Whether we’re willing to admit it or not, signage stealing, vandalism and abuse occurs. We’ve heard instances of baseball bats taken to displays, media players getting ripped-off or even the occasional hacking incident where something inappropriate shows up on the digital displays. The issue of security can be attributed to both hardware and software issues. When we talk about hardware, we’re generally concerned with physical vandalism or theft. Software, on the other hand, usually brings some thoughts of ANONYMOUS taking control of our network for nefarious purposes. Let’s discuss a few pointers of adherence on keeping secure for both hardware and software scenarios.
Hardware should be a more obvious fix and include things like:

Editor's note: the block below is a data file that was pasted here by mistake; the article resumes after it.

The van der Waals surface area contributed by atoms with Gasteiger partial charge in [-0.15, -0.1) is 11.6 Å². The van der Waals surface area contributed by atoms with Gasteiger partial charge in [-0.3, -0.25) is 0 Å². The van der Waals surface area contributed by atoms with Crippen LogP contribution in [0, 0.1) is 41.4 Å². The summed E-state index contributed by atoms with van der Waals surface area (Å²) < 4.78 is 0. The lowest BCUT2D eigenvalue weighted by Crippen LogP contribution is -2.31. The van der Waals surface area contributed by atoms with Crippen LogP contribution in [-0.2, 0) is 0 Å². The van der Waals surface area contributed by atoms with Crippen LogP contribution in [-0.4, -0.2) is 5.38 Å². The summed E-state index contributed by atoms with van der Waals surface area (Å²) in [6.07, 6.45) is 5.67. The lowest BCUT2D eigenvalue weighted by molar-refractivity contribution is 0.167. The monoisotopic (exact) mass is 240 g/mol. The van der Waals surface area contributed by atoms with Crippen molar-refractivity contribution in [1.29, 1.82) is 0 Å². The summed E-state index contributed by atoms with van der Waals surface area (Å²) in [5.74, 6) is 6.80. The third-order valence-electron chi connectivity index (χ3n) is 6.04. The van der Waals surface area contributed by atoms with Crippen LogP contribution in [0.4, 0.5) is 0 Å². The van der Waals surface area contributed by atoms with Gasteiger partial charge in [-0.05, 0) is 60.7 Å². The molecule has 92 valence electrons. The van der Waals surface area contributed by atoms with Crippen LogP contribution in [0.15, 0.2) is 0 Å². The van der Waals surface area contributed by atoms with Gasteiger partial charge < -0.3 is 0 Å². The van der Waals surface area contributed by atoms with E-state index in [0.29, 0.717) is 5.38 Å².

- High and out-of-reach mounting, making the display difficult to touch without a ladder.
- Locking brackets for all components, including display and signage media player.
- Cabling that is inaccessible from view or access.
Ideally, an all-in-one digital sign would include many of these features, but there are many individual solutions as well. On the software side of things, typical encryption for the server, local firewall, player and wireless network (if one is being used) are all a necessary part of a typical digital signage deployment.
While a hardware security issue is perhaps the most immediately alarming issue that surfaces when you talk about signage security, it is by far the least expensive of your issues if someone is allowed to hack your server or player and display messages which could prompt suit or liability. That’s when things tend to get very expensive. Avoiding such expenses at the outset by having proper encryption and controls in place is helpful. We’ve not experienced such a hack ourselves, but here is at least one example. Luckily their motives were pure. Real problems can arise when a hacker is out for blood. Protecting yourself with the proper safety mechanisms is a must.